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Islet Cell Research and Transplant

Islet Cell Research:

Proinsulin is the dominant form of insulin in the early secretory pathway after rapid removal of the signal peptide from preproinsulin. The cellular proinsulin is an important product of beta-cells because its folding produces insulin (a key hormone in the control of glucose homeostasis), which accounts for 12-14% of the dry weight of rodent islet or beta-cells (Dixit et al: Nature, 1962,195, 388-389, Hellman and Lernmark: Diabetologia, 1969, 5, 22-24), whereas the more than 20,000 other protein products and other non-protein cellular components just constitute 86-88% of the total islet or beta cell dry weight. Proinsulin folding bears the greatest burden in the folding of proteins in beta-cells. Thus, accurate understanding of how this important protein product folds and matures in cloned pancreatic beta-cells and islets of normal and diabetic mice models is crucial in the study of mechanisms underlying beta-cell failure in diabetes.

Recent findings in Dr. Wang's research have shown that aggregation-prone proinsulin is inherent with a low relative folding rate and thus maintains a homeostatic balance of natively and non-natively folded states (i.e., proinsulin homeostasis) in beta-cells as a result of the integration of maturation and disposal processes. Proinsulin homeostasis is highly susceptible to the influence of genetic disorders such as mutations in the insulin gene, and to various diabetes-associated risk factors (Wang et al: PLoS ONE, 2011, 6(4), e19446).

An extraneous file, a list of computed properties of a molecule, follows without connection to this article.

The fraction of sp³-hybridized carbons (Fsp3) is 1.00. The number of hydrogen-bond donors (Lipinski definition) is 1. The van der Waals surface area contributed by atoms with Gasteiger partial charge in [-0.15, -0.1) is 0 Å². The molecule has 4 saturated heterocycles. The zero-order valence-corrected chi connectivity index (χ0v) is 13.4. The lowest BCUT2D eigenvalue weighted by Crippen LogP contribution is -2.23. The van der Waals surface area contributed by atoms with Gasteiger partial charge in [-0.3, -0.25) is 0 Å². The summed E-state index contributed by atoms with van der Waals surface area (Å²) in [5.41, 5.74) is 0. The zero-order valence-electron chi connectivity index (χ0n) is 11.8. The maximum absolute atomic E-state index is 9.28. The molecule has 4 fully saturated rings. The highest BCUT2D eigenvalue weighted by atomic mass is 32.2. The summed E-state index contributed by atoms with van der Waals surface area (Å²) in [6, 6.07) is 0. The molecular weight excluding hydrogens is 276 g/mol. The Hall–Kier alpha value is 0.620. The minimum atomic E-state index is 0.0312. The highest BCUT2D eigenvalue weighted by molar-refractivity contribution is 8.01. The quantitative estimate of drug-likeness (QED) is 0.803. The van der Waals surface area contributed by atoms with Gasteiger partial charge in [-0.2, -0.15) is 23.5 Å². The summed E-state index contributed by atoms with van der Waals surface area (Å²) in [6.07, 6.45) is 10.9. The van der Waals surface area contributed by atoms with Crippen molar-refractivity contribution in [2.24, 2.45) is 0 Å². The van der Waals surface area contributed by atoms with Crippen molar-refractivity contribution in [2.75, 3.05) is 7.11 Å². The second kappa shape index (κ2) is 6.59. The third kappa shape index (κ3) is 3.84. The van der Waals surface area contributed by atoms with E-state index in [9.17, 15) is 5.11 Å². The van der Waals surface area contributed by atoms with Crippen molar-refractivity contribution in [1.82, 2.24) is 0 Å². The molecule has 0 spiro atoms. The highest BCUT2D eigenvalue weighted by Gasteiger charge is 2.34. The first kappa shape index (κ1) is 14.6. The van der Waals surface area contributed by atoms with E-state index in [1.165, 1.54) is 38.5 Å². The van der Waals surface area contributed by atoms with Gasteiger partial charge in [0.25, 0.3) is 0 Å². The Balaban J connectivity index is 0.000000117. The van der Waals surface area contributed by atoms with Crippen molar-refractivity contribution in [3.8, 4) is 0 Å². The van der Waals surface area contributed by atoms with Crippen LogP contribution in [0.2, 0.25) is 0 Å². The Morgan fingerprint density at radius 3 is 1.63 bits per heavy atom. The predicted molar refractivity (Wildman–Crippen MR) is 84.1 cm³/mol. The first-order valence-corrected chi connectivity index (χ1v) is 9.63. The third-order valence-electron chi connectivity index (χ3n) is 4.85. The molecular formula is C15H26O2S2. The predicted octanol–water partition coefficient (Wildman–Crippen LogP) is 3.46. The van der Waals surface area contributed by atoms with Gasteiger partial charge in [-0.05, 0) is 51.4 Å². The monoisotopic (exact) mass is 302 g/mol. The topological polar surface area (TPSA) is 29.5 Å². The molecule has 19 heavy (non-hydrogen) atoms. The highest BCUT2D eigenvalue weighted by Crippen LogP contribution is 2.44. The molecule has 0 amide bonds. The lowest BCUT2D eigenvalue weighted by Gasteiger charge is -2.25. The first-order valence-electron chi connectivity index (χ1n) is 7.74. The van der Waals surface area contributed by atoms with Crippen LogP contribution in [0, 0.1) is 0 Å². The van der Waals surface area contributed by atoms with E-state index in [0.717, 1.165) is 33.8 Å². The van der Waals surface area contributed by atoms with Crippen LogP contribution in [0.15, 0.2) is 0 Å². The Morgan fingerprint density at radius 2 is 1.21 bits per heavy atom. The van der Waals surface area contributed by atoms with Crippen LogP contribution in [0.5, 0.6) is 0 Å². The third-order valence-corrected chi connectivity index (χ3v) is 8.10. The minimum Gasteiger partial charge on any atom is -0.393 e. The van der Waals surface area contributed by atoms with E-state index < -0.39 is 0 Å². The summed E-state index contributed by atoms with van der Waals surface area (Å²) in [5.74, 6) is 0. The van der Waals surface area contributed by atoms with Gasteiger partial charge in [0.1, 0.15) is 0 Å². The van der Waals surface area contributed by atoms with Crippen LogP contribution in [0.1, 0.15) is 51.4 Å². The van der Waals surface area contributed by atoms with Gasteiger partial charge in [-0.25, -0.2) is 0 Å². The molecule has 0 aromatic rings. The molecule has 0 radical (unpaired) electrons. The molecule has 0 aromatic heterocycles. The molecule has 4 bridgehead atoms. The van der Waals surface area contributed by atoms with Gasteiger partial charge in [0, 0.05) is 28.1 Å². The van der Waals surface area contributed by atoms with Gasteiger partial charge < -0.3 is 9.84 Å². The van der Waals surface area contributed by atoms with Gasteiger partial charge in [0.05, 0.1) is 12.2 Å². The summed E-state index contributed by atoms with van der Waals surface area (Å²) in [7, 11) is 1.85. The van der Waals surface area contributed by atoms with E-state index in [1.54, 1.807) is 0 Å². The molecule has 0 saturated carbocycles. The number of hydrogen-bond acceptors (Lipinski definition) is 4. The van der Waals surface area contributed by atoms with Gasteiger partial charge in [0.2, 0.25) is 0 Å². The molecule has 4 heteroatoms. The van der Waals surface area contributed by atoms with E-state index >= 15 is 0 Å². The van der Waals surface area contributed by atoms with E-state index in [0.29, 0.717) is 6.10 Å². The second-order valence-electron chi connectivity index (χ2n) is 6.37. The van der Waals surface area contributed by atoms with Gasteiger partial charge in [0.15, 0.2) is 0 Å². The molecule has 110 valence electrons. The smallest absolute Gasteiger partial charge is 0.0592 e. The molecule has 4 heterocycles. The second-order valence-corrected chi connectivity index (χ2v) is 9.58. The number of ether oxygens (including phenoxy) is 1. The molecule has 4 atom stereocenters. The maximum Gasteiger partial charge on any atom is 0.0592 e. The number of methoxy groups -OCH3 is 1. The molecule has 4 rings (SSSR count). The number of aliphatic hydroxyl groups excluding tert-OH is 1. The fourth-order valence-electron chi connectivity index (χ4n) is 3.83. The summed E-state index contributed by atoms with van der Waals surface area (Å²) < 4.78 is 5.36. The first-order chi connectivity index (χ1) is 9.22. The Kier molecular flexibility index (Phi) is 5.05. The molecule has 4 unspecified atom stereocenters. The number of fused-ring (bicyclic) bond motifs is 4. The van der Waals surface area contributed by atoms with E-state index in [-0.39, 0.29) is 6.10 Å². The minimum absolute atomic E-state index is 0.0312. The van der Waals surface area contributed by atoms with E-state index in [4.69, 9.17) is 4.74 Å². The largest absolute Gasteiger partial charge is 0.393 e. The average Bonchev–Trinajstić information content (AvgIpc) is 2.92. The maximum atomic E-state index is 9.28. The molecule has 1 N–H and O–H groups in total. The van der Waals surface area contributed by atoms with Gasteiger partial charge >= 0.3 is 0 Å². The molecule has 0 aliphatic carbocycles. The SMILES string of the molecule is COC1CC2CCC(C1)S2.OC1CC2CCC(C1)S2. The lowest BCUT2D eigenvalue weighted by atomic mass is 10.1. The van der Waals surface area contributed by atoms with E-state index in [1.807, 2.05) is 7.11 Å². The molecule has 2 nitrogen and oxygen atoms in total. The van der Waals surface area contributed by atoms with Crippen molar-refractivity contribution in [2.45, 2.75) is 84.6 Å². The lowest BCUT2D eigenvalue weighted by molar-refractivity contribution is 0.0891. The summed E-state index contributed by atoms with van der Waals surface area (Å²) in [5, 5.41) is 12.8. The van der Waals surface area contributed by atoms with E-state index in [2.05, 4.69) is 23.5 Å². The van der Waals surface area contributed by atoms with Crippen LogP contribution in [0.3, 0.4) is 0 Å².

In cloned beta-cell lines and primate/mouse models, Dr. Wang and his research team are currently studying:
(1) Whether proinsulin homeostasis disorders link to diabetes development,
(2) The mechanisms for maintenance and perturbation of proinsulin homeostasis in beta-cells,
(3) The therapeutic efficacy on diabetes of partially/adequately restoring disturbed proinsulin homeostasis in beta-cells.
For more information about the Islet Cell research, click here.

Islet Cell Transplant:

NEWS: Woman recovering after Islet Cell Transplant, an OSU First